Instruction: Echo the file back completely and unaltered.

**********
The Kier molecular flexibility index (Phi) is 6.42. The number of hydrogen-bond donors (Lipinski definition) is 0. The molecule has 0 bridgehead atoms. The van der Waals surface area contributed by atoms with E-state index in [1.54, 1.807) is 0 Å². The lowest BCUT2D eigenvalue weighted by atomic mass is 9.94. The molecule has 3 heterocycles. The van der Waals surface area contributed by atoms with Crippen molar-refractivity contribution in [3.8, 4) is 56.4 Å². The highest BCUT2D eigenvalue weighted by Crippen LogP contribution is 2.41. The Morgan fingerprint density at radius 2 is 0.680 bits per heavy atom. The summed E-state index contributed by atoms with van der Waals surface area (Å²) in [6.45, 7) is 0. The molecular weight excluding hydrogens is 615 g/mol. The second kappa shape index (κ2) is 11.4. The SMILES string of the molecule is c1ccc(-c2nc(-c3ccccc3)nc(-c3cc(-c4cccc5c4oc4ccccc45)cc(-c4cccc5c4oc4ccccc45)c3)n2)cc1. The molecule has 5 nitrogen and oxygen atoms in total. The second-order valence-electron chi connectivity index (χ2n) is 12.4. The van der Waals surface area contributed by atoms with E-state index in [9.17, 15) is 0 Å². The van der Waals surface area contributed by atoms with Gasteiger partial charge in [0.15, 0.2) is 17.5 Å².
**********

The Kier molecular flexibility index (Phi) is 6.42. The number of hydrogen-bond donors (Lipinski definition) is 0. The molecule has 0 bridgehead atoms. The van der Waals surface area contributed by atoms with E-state index in [1.54, 1.807) is 0 Å². The lowest BCUT2D eigenvalue weighted by atomic mass is 9.94. The molecule has 3 heterocycles. The van der Waals surface area contributed by atoms with Crippen molar-refractivity contribution in [3.8, 4) is 56.4 Å². The highest BCUT2D eigenvalue weighted by Crippen LogP contribution is 2.41. The Morgan fingerprint density at radius 2 is 0.680 bits per heavy atom. The summed E-state index contributed by atoms with van der Waals surface area (Å²) in [6.45, 7) is 0. The molecular weight excluding hydrogens is 615 g/mol. The second kappa shape index (κ2) is 11.4. The SMILES string of the molecule is c1ccc(-c2nc(-c3ccccc3)nc(-c3cc(-c4cccc5c4oc4ccccc45)cc(-c4cccc5c4oc4ccccc45)c3)n2)cc1. The molecule has 5 nitrogen and oxygen atoms in total. The second-order valence-electron chi connectivity index (χ2n) is 12.4. The van der Waals surface area contributed by atoms with E-state index in [9.17, 15) is 0 Å². The van der Waals surface area contributed by atoms with Gasteiger partial charge in [0.15, 0.2) is 17.5 Å².